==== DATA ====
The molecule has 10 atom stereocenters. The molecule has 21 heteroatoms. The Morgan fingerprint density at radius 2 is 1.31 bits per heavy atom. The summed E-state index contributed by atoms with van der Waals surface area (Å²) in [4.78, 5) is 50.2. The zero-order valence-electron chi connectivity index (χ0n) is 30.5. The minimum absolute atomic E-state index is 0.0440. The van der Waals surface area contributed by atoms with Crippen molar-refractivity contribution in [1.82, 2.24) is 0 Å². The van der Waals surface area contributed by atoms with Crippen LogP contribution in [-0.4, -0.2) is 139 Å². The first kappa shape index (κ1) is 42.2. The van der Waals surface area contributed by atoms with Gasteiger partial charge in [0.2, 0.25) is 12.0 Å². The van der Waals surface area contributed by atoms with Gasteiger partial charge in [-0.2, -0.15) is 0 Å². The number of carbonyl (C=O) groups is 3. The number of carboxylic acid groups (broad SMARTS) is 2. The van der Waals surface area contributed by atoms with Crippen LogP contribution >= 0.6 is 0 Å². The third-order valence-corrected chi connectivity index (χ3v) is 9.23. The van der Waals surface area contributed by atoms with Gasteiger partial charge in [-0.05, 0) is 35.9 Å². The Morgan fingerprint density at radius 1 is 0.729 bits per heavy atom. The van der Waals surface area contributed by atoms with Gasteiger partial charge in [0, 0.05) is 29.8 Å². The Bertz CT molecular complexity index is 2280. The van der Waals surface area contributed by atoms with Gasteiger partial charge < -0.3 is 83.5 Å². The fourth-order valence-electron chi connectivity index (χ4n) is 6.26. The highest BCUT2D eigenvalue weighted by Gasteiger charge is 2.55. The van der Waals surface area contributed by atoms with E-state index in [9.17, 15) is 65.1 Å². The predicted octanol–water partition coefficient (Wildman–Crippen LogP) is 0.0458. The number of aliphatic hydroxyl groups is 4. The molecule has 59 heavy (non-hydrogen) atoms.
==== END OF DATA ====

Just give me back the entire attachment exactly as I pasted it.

The molecule has 10 atom stereocenters. The molecule has 21 heteroatoms. The Morgan fingerprint density at radius 2 is 1.31 bits per heavy atom. The summed E-state index contributed by atoms with van der Waals surface area (Å²) in [4.78, 5) is 50.2. The zero-order valence-electron chi connectivity index (χ0n) is 30.5. The minimum absolute atomic E-state index is 0.0440. The van der Waals surface area contributed by atoms with Crippen molar-refractivity contribution in [1.82, 2.24) is 0 Å². The van der Waals surface area contributed by atoms with Crippen LogP contribution in [-0.4, -0.2) is 139 Å². The first kappa shape index (κ1) is 42.2. The van der Waals surface area contributed by atoms with Gasteiger partial charge in [0.2, 0.25) is 12.0 Å². The van der Waals surface area contributed by atoms with Gasteiger partial charge in [-0.2, -0.15) is 0 Å². The number of carbonyl (C=O) groups is 3. The number of carboxylic acid groups (broad SMARTS) is 2. The van der Waals surface area contributed by atoms with Crippen LogP contribution >= 0.6 is 0 Å². The third-order valence-corrected chi connectivity index (χ3v) is 9.23. The van der Waals surface area contributed by atoms with Gasteiger partial charge in [-0.05, 0) is 35.9 Å². The Morgan fingerprint density at radius 1 is 0.729 bits per heavy atom. The van der Waals surface area contributed by atoms with Gasteiger partial charge in [0, 0.05) is 29.8 Å². The Bertz CT molecular complexity index is 2280. The van der Waals surface area contributed by atoms with Gasteiger partial charge < -0.3 is 83.5 Å². The fourth-order valence-electron chi connectivity index (χ4n) is 6.26. The highest BCUT2D eigenvalue weighted by Gasteiger charge is 2.55. The van der Waals surface area contributed by atoms with E-state index in [9.17, 15) is 65.1 Å². The predicted octanol–water partition coefficient (Wildman–Crippen LogP) is 0.0458. The number of aliphatic hydroxyl groups is 4. The molecule has 59 heavy (non-hydrogen) atoms.